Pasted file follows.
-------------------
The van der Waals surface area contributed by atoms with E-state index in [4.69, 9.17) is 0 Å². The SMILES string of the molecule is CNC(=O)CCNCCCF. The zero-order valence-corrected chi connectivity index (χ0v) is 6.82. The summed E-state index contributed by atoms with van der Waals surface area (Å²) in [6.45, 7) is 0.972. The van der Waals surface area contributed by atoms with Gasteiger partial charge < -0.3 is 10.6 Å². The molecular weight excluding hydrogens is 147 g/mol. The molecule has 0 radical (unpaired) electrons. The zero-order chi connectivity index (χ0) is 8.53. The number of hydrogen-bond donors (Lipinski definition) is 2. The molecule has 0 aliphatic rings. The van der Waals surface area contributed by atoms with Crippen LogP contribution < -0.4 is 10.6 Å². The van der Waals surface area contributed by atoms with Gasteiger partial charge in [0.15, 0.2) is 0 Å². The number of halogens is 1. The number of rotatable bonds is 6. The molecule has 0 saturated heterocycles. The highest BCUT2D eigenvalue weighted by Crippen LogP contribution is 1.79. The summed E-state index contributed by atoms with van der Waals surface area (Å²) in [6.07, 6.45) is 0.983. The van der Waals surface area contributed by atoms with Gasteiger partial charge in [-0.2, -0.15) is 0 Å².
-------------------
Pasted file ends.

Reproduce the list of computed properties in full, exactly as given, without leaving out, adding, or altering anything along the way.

The van der Waals surface area contributed by atoms with E-state index in [4.69, 9.17) is 0 Å². The SMILES string of the molecule is CNC(=O)CCNCCCF. The zero-order valence-corrected chi connectivity index (χ0v) is 6.82. The summed E-state index contributed by atoms with van der Waals surface area (Å²) in [6.45, 7) is 0.972. The van der Waals surface area contributed by atoms with Gasteiger partial charge < -0.3 is 10.6 Å². The molecular weight excluding hydrogens is 147 g/mol. The molecule has 0 radical (unpaired) electrons. The zero-order chi connectivity index (χ0) is 8.53. The number of hydrogen-bond donors (Lipinski definition) is 2. The molecule has 0 aliphatic rings. The van der Waals surface area contributed by atoms with Crippen LogP contribution < -0.4 is 10.6 Å². The van der Waals surface area contributed by atoms with Gasteiger partial charge in [0.15, 0.2) is 0 Å². The number of halogens is 1. The number of rotatable bonds is 6. The molecule has 0 saturated heterocycles. The highest BCUT2D eigenvalue weighted by Crippen LogP contribution is 1.79. The summed E-state index contributed by atoms with van der Waals surface area (Å²) in [6.07, 6.45) is 0.983. The van der Waals surface area contributed by atoms with Gasteiger partial charge in [-0.2, -0.15) is 0 Å².